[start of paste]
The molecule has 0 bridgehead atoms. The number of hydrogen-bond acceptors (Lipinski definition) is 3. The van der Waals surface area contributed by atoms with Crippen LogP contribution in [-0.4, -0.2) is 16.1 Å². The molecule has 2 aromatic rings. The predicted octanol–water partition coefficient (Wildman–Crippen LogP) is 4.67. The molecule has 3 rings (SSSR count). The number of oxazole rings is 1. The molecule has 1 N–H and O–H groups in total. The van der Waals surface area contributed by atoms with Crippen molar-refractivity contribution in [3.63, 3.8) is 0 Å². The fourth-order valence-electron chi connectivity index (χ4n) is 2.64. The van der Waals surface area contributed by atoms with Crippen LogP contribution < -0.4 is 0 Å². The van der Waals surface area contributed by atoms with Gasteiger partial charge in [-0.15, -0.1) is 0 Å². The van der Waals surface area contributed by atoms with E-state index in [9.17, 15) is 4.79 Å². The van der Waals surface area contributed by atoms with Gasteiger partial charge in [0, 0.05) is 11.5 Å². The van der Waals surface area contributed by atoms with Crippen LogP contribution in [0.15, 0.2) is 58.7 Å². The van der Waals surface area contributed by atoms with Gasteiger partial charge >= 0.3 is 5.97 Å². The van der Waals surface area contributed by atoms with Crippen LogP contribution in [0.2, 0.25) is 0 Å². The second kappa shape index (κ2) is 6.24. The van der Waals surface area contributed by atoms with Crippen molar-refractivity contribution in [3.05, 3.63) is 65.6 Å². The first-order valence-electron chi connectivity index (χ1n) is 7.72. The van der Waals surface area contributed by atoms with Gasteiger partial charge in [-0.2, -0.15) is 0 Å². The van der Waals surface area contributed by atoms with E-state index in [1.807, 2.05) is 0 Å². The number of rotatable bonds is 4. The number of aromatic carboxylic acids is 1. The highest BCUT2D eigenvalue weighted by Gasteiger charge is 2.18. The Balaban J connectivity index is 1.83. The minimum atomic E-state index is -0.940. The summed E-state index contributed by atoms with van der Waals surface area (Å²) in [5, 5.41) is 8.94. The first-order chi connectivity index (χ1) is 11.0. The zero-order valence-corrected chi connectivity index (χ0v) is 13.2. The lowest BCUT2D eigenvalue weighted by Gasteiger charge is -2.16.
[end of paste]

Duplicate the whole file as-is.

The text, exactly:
The molecule has 0 bridgehead atoms. The number of hydrogen-bond acceptors (Lipinski definition) is 3. The van der Waals surface area contributed by atoms with Crippen LogP contribution in [-0.4, -0.2) is 16.1 Å². The molecule has 2 aromatic rings. The predicted octanol–water partition coefficient (Wildman–Crippen LogP) is 4.67. The molecule has 3 rings (SSSR count). The number of oxazole rings is 1. The molecule has 1 N–H and O–H groups in total. The van der Waals surface area contributed by atoms with Crippen molar-refractivity contribution in [3.63, 3.8) is 0 Å². The fourth-order valence-electron chi connectivity index (χ4n) is 2.64. The van der Waals surface area contributed by atoms with Crippen LogP contribution < -0.4 is 0 Å². The van der Waals surface area contributed by atoms with Gasteiger partial charge in [-0.15, -0.1) is 0 Å². The van der Waals surface area contributed by atoms with E-state index in [9.17, 15) is 4.79 Å². The van der Waals surface area contributed by atoms with Gasteiger partial charge in [0, 0.05) is 11.5 Å². The van der Waals surface area contributed by atoms with Crippen LogP contribution in [0.15, 0.2) is 58.7 Å². The van der Waals surface area contributed by atoms with Gasteiger partial charge >= 0.3 is 5.97 Å². The van der Waals surface area contributed by atoms with Crippen LogP contribution in [0.2, 0.25) is 0 Å². The second kappa shape index (κ2) is 6.24. The van der Waals surface area contributed by atoms with Crippen molar-refractivity contribution in [3.05, 3.63) is 65.6 Å². The first-order valence-electron chi connectivity index (χ1n) is 7.72. The van der Waals surface area contributed by atoms with Gasteiger partial charge in [-0.2, -0.15) is 0 Å². The van der Waals surface area contributed by atoms with E-state index in [1.807, 2.05) is 0 Å². The number of rotatable bonds is 4. The number of aromatic carboxylic acids is 1. The highest BCUT2D eigenvalue weighted by Gasteiger charge is 2.18. The Balaban J connectivity index is 1.83. The minimum atomic E-state index is -0.940. The summed E-state index contributed by atoms with van der Waals surface area (Å²) in [5, 5.41) is 8.94. The first-order chi connectivity index (χ1) is 11.0. The zero-order valence-corrected chi connectivity index (χ0v) is 13.2. The lowest BCUT2D eigenvalue weighted by Gasteiger charge is -2.16.